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Telangana Resumption

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Poster at a Telangana protest. The dam diverts water from Telangana to Andhra, leaving some farmers impoverished.

As I write, the city of Hyderabad has virtually shut down – but then, a city of 4 million can never really shut down, can it? The police have cordoned off the arterial roadways; they stand erect, decked in full riot gear, shields glistening in the sun before a tangle of razor-wire. Every 200 meters or so reveals a new checkpoint, a new cadre of stern-faced policeman prepared for – what? – for anything. The students of Osmania University have decided to march on the state assembly, for one last (though it won’t really be the last) cry of agitation for Telangana. The police have determined that they will not get that far. Hyderabad swarms with them; they have learned from past mistakes, and are now taking no chances. The previous agitations may have seemed a joke to most, a petty squabble between fresh-faced youngsters and India’s grimly determined gendarmerie. Only now does the seriousness of this affair sink in. Hyderabad resembles an occupied city, a militarized zone, whose citizens are doing their best, in spite of the inconvenience, to go about their daily business. The main roads blocked, their vehicles cram the side-streets, loosing a cacophony of horns, shouts, and irritated grunts.

But what of the students? From a terrace outside the university campus I got a birds-eye view of the coming agitation; a prelude, perhaps, to the free-for-all that is sure to ensue should the students somehow make it to the state assembly. (As of this writing, at 2:30 PM, the mob has been stopped approximatly four kilometers from their target.) Thousands of students stand in a tightly packed oblong circle, surrounded by hundreds of riot-clad policeman. The crowd roars, “Jai! Telangana!” and the police nervously fingered their batons, ready for the violence to break, perhaps even willing it, but sternly warned not to attack until the first stone had been thrown.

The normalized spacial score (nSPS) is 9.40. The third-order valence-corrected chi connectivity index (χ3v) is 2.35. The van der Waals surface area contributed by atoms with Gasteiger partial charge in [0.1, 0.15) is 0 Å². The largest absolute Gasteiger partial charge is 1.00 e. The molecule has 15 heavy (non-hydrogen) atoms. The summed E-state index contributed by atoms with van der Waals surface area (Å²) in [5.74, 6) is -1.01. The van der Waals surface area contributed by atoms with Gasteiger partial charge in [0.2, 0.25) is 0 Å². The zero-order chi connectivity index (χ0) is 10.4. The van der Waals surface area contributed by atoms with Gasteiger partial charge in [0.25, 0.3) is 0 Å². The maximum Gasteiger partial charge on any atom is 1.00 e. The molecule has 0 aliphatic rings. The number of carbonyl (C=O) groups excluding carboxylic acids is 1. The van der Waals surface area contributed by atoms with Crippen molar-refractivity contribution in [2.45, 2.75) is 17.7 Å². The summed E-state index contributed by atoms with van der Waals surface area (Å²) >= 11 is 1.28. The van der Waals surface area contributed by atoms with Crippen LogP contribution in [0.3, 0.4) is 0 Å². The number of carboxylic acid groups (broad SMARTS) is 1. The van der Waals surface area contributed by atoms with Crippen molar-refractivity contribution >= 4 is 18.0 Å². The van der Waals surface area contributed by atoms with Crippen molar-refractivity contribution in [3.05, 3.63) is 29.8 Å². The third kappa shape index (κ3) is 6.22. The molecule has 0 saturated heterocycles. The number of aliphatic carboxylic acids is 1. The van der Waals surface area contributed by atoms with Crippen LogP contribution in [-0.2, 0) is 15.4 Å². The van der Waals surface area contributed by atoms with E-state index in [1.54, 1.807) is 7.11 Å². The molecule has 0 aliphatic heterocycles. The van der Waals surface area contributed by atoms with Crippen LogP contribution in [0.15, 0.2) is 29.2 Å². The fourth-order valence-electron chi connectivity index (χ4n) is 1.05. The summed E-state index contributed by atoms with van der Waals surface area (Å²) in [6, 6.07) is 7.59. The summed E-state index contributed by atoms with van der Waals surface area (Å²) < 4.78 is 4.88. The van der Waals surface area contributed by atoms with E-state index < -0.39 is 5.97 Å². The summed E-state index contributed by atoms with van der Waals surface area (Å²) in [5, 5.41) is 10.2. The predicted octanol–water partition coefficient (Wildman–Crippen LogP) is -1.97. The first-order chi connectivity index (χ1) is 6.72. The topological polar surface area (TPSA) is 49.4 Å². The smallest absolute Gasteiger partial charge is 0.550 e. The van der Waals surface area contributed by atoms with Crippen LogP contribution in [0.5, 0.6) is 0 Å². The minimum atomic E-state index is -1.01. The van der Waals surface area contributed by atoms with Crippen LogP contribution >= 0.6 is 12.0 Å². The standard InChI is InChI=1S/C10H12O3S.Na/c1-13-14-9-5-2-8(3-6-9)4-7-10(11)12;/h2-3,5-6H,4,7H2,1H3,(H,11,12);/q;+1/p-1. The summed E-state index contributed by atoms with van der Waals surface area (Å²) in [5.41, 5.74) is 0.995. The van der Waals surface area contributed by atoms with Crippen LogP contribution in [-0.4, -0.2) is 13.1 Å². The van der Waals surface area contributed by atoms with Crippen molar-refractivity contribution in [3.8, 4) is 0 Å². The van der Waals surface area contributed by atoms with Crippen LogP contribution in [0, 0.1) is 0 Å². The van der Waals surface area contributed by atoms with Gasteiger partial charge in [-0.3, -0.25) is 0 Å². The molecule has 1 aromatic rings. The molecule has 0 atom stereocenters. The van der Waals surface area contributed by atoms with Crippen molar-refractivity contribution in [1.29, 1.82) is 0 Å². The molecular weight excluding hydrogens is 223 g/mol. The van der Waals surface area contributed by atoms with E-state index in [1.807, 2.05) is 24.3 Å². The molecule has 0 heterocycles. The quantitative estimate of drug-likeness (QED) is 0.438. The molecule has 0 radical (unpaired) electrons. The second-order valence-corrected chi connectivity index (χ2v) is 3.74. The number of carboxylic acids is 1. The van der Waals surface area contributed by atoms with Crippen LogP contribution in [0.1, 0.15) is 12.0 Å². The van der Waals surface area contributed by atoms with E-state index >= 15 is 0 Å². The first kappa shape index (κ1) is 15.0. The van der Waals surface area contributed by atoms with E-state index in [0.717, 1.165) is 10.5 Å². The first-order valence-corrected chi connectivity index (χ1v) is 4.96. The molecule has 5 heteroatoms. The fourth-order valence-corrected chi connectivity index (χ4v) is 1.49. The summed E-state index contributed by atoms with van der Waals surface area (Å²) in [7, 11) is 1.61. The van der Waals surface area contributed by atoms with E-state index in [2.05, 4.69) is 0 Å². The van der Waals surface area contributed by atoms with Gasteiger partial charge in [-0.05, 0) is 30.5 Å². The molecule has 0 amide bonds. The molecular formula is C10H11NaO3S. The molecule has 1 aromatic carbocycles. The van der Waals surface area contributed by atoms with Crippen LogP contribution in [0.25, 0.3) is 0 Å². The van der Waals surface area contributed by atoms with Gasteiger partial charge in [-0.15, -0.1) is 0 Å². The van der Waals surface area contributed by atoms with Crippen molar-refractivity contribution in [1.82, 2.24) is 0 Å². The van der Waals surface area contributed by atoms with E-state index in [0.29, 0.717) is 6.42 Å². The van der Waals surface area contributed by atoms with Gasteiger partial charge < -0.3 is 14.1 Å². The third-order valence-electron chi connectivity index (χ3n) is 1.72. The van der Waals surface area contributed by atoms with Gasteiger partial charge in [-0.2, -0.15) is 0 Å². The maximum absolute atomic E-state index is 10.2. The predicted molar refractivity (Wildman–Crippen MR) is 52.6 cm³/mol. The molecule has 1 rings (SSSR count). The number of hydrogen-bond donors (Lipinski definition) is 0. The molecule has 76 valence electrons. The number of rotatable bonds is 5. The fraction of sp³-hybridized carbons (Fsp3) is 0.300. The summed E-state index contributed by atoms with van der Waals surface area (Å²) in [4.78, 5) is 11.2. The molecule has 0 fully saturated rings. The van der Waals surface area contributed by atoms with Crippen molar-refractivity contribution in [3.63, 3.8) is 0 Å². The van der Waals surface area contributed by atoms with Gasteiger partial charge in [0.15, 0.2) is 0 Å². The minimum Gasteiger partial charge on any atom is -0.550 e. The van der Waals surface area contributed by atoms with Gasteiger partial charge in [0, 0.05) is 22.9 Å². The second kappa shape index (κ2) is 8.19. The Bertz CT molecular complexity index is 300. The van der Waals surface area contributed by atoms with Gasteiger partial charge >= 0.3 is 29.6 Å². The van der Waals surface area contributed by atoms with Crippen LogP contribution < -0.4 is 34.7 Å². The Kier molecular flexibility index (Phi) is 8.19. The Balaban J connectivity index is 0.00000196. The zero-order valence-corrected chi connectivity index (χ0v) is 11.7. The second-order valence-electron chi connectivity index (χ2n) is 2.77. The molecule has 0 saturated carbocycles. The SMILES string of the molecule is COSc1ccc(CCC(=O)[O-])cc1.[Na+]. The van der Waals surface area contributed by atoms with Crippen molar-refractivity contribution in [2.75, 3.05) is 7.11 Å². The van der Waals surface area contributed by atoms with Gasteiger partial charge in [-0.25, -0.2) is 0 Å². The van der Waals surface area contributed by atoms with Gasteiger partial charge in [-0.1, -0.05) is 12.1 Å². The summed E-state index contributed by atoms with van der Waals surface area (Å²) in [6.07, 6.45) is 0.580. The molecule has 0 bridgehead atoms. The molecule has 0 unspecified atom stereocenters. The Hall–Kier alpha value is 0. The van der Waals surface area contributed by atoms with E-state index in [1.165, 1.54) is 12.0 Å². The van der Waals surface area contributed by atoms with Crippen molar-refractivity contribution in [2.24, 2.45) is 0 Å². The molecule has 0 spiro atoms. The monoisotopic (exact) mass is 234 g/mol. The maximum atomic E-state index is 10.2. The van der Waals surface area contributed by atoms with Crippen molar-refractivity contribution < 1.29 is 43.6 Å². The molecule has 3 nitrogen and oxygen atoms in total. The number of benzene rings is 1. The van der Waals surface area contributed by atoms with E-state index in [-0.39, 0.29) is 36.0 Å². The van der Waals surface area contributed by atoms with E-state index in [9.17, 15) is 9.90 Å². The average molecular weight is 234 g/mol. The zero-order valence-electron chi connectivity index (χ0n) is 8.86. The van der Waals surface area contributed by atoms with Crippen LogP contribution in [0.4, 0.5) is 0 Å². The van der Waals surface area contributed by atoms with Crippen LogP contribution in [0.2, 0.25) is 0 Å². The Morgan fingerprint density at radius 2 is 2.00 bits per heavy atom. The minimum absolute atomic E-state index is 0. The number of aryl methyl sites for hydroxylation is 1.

Suddenly – a break. As though by common consent, the stduents in the center of the mass begin pushing, and soon they force a hole in the police line. The police, still cautious, refrain from swinging their batons. One catches just the faintest wisp of bemusement in their eyes – the students, after all, have six kilometers and fifteen roadblocks to traverse before they reach their goal at the assembly. Let them march! But still, one officer cannot help but swing a half-hearted whack at a passing student. The gap widens; the students pour through. The shouts become ebullient, joyful: “Johar! Johar!” One young fellow, only twenty by the looks of him, runs at the head of the mob, leaping with joy, pumping his fist into the air. Another group of students stays behind at the university gate, chanting slogans, waving flags, and glaring, with anger-widened eyes, at their khaki-clad oppressors.

The Telangana movement has entered into the third month of its current incarnation, and it shows no signs of slowing. What moves these students to risk their lives, their well-being? By what do they endure the blows of police batons, the cracked skulls, the shattered ribs? To find out, I visited the Osmania University campus during a lull in the activity, one week ago. In interviews with students and professors, I caught, perhaps, a glimpse of the disposession, the frustration that drives this movement – but I gained as well a healthy dose of cynicism.

Before I begin I should admit that my initial writings on this topic (here, here and here) were premature and largely uninformed. I regarded this business then as so much wasted time, a pointless agitation for a rather meaningless goal – would Telangana, after all, relieve India’s systemic corruption? Would it ease Hyderabad’s pollution-withered lungs? I had a sense, at the time, that Telangana had suffered some historical injustice, but I had no idea how systematic it was, how deeply it affected the farmers and villagers of this area, what a scarified psychic wound it left. As with all political movements, it is difficult to separate fact from fiction, how much of it is a spontaneous effusion of decades of frustration, and how much planned by clever, power-seeking politicians. My interviews with the Osmania students did little to relieve this ambiguity.